The Strengths and Difficulties Questionnaire (SDQ) in Africa: a scoping review of its application and validation

Journal Article


Journal Title

Child and Adolescent Psychiatry and Mental Health

Journal ISSN
Volume Title

BioMed Central


University of Cape Town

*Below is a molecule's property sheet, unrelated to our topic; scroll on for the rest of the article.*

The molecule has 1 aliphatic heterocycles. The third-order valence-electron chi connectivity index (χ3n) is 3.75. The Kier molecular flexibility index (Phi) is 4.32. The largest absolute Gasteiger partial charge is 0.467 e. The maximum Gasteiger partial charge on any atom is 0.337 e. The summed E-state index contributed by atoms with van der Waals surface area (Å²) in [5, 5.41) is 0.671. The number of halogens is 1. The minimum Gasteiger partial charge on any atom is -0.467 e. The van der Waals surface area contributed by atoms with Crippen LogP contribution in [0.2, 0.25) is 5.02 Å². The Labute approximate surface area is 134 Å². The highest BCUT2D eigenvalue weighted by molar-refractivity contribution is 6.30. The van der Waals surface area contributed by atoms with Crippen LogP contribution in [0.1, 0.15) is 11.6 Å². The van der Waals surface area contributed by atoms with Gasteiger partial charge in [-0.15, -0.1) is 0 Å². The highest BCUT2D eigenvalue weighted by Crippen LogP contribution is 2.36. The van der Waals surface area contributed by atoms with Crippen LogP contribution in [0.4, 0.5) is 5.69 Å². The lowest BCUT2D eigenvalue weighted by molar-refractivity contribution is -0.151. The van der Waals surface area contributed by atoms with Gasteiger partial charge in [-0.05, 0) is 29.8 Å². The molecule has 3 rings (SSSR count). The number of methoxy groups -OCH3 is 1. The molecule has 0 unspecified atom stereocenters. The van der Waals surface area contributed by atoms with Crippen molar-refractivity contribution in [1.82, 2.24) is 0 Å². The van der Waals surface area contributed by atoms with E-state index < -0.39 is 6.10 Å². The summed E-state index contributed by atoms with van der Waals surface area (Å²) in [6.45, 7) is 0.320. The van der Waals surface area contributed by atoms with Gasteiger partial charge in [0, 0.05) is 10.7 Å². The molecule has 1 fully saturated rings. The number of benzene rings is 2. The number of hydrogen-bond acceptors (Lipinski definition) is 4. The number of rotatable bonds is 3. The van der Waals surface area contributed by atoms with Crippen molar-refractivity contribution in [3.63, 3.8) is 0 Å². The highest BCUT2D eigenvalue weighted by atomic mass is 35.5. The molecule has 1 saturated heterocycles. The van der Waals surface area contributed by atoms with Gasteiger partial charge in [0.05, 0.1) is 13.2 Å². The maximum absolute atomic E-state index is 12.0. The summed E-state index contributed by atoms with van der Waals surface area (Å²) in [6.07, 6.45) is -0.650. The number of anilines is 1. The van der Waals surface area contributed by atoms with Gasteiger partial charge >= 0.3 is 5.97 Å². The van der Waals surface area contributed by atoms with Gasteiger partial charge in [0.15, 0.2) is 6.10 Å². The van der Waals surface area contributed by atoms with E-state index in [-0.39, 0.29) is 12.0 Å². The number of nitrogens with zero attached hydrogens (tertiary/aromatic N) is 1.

Background: Child and adolescent mental health in Africa remains largely neglected. Quick and cost-efective ways for early detection may aid early intervention. The Strengths and Difculties Questionnaire (SDQ) is globally used to screen for mental health problems, but little is known about its use in Africa. We set out to perform a scoping review to examine existing studies that have used the SDQ in Africa. Methods: A comprehensive scoping review methodology was used to identify all peer-reviewed studies ever pub lished that have used the SDQ in Africa. Data were extracted and analysed to assess the countries, languages and SDQ versions used, the purpose of the SDQ studies, psychometric properties of the SDQ, and to consider knowledge gaps for future in-country and cross-country studies. Results: Fifty-four studies from 12 African countries were identifed, most from South Africa. Many diferent lan guages were used, but authorized SDQs in those languages were not always available on the SDQinfo website. Authors frequently commented on challenges in the translation and backtranslation of mental health terminology in African languages. The SDQ was typically used to investigate internalisation/externalization disorders in diferent clinical populations, and was most frequently used in the evaluation of children and adolescents afected by HIV/ AIDS. Sixteen studies (29.6%) administered the SDQ to participants outside the intended age range, only 4 (7.4%) used triangulation of all versions to generate assessments, and eight studies (14.8%) used only subscales of the SDQ. Only one study conducted thorough psychometric validation of the SDQ, including examination of internal consistency and factor analysis. Where ‘caseness’ was defned in studies, UK cut-of scores were used in all but one of the studies. Conclusions: The SDQ may be a very useful tool in an African setting, but the scoping review suggested that, where it was used in Africa researchers did not always follow instrument guidelines, and highlighted that very little is known about the psychometric properties of the SDQ in Africa. We recommend comprehensive evaluation of the psycho metric properties of the SDQ in various African languages, including internal consistency, factor structure, need for local cut-of values and ensuring cultural equivalence of the instrument.